The Curious Mr. Pettena
The Curious Mr. Pettena recounts various steps along a journey, through cities and wide open natural spaces, undertaken by the anarchitect Gianni Pettena at the start of the 1970s across the United States. His tour begins with his university experience in Minneapolis, only to become an educational and experiential journey to discover the American landscape, mostly seen from out of a car window. In the years of Land Art and the American architectural avant-garde (with which he had a great deal of direct contact), Pettena looked most of all to the nomadism of American life and society: from the hippie villages of Sausalito to the dwellings of the Acoma and Navajo Native Americans in New Mexico; from the twinkling signage of Las Vegas to the shacks propped up along nameless urban outskirts. Pettena’s imagery emerges from these ‘on the road’ photographs, along Interstate
66: his love for great natural spaces, the freedom of the journey, the shapes of an irregular and anonymous architecture. But above all, like for many young people at the time, there was a tangible desire for a different kind of life. The publication includes an interview by Luca Cerizza with Gianni Pettena as well as texts by James Wines and Elisabetta Trincherini.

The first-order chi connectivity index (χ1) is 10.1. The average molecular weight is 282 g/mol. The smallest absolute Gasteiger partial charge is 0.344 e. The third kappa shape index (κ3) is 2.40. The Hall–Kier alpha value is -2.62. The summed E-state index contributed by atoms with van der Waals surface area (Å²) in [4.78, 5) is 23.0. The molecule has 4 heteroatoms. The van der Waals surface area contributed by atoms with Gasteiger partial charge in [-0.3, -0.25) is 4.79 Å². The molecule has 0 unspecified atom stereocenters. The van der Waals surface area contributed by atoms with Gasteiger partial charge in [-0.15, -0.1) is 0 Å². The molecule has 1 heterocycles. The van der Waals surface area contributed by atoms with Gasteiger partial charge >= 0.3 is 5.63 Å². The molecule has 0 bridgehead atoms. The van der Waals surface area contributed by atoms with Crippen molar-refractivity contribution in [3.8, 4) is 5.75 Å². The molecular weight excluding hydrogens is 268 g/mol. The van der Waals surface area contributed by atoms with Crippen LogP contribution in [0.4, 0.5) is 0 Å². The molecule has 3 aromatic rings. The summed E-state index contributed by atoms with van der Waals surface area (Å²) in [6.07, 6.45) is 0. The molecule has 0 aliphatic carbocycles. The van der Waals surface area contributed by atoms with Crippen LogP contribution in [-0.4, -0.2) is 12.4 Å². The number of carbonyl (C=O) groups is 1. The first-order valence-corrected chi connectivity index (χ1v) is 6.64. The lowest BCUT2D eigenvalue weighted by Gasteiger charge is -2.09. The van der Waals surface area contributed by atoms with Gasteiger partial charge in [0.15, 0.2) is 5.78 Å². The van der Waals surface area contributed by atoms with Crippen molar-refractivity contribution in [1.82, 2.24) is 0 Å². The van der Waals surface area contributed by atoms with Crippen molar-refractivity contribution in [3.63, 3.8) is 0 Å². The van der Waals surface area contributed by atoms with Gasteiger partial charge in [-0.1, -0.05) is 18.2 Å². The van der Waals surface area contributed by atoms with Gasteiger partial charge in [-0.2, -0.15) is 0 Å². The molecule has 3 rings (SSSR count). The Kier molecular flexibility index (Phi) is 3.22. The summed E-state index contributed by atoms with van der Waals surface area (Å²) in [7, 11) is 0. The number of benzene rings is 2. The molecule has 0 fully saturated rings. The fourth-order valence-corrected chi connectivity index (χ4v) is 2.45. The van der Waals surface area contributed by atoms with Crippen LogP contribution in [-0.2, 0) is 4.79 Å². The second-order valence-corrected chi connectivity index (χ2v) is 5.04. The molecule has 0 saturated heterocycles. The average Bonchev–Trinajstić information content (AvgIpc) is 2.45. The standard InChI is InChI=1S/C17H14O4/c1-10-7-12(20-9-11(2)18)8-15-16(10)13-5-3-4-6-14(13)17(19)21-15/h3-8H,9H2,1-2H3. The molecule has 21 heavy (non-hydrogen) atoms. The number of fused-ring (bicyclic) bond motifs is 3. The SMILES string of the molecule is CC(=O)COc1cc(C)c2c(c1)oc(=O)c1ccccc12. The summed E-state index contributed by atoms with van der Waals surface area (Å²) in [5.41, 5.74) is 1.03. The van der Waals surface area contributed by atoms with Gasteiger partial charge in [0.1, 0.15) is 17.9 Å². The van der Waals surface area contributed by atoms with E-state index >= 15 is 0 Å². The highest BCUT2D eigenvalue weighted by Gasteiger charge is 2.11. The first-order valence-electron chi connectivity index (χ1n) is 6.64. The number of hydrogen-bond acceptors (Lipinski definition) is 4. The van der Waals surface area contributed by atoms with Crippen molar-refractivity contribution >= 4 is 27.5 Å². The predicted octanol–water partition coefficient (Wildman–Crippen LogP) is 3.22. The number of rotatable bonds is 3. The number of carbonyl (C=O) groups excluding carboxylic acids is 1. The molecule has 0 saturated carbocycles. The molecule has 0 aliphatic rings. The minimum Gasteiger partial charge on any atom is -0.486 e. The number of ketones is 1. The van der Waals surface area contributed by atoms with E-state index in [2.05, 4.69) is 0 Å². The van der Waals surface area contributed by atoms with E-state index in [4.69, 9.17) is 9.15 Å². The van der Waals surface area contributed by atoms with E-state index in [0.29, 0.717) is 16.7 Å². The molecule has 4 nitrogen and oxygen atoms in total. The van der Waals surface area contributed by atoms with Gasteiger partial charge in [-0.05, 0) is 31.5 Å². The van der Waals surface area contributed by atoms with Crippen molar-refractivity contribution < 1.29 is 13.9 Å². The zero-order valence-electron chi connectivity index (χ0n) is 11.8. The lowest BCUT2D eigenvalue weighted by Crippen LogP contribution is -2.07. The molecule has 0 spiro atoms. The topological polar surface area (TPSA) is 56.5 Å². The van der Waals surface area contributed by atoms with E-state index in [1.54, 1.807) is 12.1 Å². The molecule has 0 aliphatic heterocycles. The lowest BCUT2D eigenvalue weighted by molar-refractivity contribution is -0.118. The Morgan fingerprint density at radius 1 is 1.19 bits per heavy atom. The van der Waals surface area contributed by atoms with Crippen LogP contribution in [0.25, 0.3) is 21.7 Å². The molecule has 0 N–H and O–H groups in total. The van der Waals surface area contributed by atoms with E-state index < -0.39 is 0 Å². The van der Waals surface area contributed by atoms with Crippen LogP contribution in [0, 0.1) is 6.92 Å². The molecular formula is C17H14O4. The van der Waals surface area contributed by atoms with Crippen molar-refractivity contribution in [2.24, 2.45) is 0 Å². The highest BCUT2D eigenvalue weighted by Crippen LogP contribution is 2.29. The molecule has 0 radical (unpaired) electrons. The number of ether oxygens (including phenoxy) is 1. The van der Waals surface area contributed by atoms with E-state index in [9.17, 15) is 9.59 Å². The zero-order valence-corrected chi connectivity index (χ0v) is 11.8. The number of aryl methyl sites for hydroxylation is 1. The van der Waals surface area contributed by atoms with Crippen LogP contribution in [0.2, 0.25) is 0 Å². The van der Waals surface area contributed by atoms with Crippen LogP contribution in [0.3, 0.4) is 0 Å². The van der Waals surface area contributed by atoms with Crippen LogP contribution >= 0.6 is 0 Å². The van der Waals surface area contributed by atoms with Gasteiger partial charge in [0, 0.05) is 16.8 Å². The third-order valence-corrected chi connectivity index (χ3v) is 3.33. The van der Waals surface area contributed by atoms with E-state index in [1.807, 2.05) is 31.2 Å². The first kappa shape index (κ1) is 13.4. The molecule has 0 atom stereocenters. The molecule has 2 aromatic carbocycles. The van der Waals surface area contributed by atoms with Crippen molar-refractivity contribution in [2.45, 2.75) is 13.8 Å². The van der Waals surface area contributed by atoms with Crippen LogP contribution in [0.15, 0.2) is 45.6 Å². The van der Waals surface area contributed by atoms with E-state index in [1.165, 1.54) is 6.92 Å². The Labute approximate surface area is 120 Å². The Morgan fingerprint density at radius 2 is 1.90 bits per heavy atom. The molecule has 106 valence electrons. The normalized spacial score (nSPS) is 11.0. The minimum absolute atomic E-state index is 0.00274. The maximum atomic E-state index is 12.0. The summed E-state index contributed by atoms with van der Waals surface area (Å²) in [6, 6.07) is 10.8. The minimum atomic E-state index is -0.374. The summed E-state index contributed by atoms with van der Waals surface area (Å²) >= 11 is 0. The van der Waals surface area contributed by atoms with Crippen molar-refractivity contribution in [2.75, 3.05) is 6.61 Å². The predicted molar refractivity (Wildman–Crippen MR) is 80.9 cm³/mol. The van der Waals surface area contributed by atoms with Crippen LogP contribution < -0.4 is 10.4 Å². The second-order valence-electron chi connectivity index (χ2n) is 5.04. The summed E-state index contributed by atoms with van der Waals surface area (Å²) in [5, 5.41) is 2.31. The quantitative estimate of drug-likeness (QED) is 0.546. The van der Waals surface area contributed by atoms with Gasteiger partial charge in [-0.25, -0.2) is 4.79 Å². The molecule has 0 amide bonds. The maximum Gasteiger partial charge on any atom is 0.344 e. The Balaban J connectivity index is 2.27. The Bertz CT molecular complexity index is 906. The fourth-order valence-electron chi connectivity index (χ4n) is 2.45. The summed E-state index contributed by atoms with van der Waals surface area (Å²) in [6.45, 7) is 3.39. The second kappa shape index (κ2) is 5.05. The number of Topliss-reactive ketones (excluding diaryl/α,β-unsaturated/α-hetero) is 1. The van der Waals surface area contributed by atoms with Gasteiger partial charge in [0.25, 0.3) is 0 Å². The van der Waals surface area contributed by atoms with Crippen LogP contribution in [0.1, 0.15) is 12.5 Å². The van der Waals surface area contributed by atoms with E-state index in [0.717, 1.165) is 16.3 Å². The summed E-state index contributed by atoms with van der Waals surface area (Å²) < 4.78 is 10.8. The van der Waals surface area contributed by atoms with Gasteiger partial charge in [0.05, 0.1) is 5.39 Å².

Gianni Pettena, architect, artist and critic, professor of the History of Contemporary Architecture at the University of Florence and of Planning at California State University, Gianni Pettena belongs to the original group – along with Archizoom, Superstudio and UFO – of radical Italian architecture. Without denying his
background in architecture, he was convinced of the need to rethink the meaning of the discipline, just like the other ‘radicals’, using the languages of ‘spatial’ research of Conceptual Art and American Land Art, instead of the traditional languages of architectural planning. This tendency emerges from the publication L’anarchitetto and from the performance-declaration Io sono la spia. As a critic and architectural historian, he readdressed the themes of ‘radicalism’ in the exhibition Radicals. Architettura e Design 1960-1975 at the Venice Biennale of Architecture in 1996 and in the exhibitions Archipelago (1999) and Radical Design (2004). He has also written on funk architecture, on radicalism, on ‘spatial’ artistic research, as well as design and architecture.